Mythos & Marginalia

life notes; flaws and all

j.g. lewis

original content and images ©j.g. lewis

a daily breath...

A thought du jour, my daily breath includes collected and conceived observations, questions of life, fortune cookie philosophies, reminders, messages of peace and simplicity, unsolicited advice, inspirations, quotes and words that got me thinking. They may get you thinking too . . .

Mondays are just young Fridays

It wasn’t about age; it is still about the music.
   I, and an almost-full arena, took in a spectacular concert last night as The Who played Toronto.
   Augmented by a full orchestra, the timeless British band gave us two hours of absolute magic; full of the sonic glory you expect from guys who have, at several points in history, proved that rock and roll is what it is.
   The Who could have spent the evening simply trotting out a career’s worth of hits, but instead opened with a string of compositions from the rock opera Tommy. Later in the night we were treated to a solid set from Quadrophenia. Both albums go well back into the ‘70s.
   Of course they played, and played well, the songs that many people know more from the CSI television series, but several of the big hits where left out (they did not play I Can See For Miles my absolute favourite song ever), but that was okay. Last night was all about the music.
   I’ve long considered The Who to be mostly about Pete Townshend, the guitarist who wrote much of the band’s catalogue. Now, at 77 years of age, Townshend is still in fine form. But so is lead singer and front man Roger Daltry, 78, singing and screaming in a manner that defies age.
   I’ve seen the band a couple of times in my lifetime, and chances are I will not have the opportunity to see them again. This may be The Who’s last tour, but then Townshend said he would quit touring in 1982.
   So there is hope, and there is still the music.

10/03/2022                                                                     j.g.l.


Giving Into Time

Gardens across the city are looking tired.

The flowers and foliage have for months been growing, blooming, celebrating the glorious sunshine and making our days on this big, beautiful planet ever more enjoyable.

But, come October, even the most curated gardens and manicured lawns are showing signs of wear and tear from the dipping nocturnal temperatures, lack of rain, care, or even neglect.

The cycle from spring, through summer, and now autumn, becomes more obvious each day. Daisies, Black-eyed Susan, Echinacea, once-boastful geraniums and hydrangeas are giving into time.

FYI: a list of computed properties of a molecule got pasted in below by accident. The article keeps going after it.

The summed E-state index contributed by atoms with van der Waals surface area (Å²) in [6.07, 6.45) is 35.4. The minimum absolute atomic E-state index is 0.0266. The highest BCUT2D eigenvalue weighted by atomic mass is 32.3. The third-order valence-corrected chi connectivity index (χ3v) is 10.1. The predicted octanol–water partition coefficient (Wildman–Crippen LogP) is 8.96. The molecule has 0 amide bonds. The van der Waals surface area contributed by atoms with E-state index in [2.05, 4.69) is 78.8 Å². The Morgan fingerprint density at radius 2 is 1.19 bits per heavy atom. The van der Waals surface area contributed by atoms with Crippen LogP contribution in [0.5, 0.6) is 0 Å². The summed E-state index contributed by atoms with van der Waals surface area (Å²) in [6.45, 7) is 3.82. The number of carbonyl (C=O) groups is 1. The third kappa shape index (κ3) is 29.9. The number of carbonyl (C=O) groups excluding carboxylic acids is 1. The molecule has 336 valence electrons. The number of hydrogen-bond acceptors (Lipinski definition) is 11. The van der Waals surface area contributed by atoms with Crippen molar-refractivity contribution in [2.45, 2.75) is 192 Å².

I can’t even find a dahlia anywhere.

Our landscape is getting darker.

The colours of flowers we count on to fill our lives will soon only be available in photographs, florist shops, or bouquets of the day at the market. We take it wherever we can, whenever we can, but we will wait patiently for next year’s gardens to bring back the everyday joy as the cycle will begin once again.

10/02/2022                                                                            j.g.l.

Truth and Reconciliation

comes at a cost

those who have already paid

the process

takes time

takes even longer


In Canada, September 30 marks the National Day for Truth and Reconciliation. This day honours the Survivors of residential schools, the children who never returned home, and their families and communities.
Orange Shirt Day is an indigenous-led grassroots commemorative day intended to raise awareness of the individual, family and community inter- generational impacts of residential schools and to promote the concept of “Every Child Matters”.

09/30/2022                                                                            j.g.l.

I'm like a pencil;
sometimes sharp,
most days
other times
dull or
Still I write.

j.g. lewis
is a writer/photographer in Toronto.

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Mondays are just young Fridays

Posted on May 8, 2017 by j.g.lewis Leave a comment

Doubtful or disparaged, hopeful, hopeless, or just damn happy; everybody feels exactly that way, at some point.
  We are human, each with the capacity for a whole gamut of emotion, and we all go through ups and downs. It is only natural.
  Often we don’t have to think about the highs, but the lows can trigger feelings of inadequacy or worse. Things may not be going as planned, or how you wanted . . . or at all. You get down on yourself, or somebody else, or the whole world that seems to pass you by. You can feel trapped, alone, or unsettled, as if you are the only person who has been through this shit before.
  The uncertainty is unsettling. You feel nobody cares and then begin to care for yourself less than you should. It takes a bit of gumption; it is hard to admit you are not on your game.
  Sometimes you can’t even admit to yourself exactly why you are feeling the way you do.
  But you have to let it out. It will eat you up from the inside if you can’t find an outlet.
  Writing in a journal will, indeed, track your thoughts, and patterns, and may (in the long run) offer answers and insight, but your feelings need a stronger voice.
  Speak up.
  Talk to someone.
  Who will listen? It may be a person close to the situation, or a professional who can offer an outside perspective, perhaps even a friend?
  Your friend may not have any idea what you are experiencing, or know exactly what’s going on, but that should not matter.
  With a friend, you don’t even have to broach the topic.
   Sometimes just talking, making a human connection, and knowing another person is listening is enough to restore some feelings of self-confidence, or put you in a better mind frame.
  Talking lets you know somebody is listening.
  Remember: someone cares; somebody feels, or has felt, just like you.
Everybody feels that way some time.

05/08/2017                        j.g.l.

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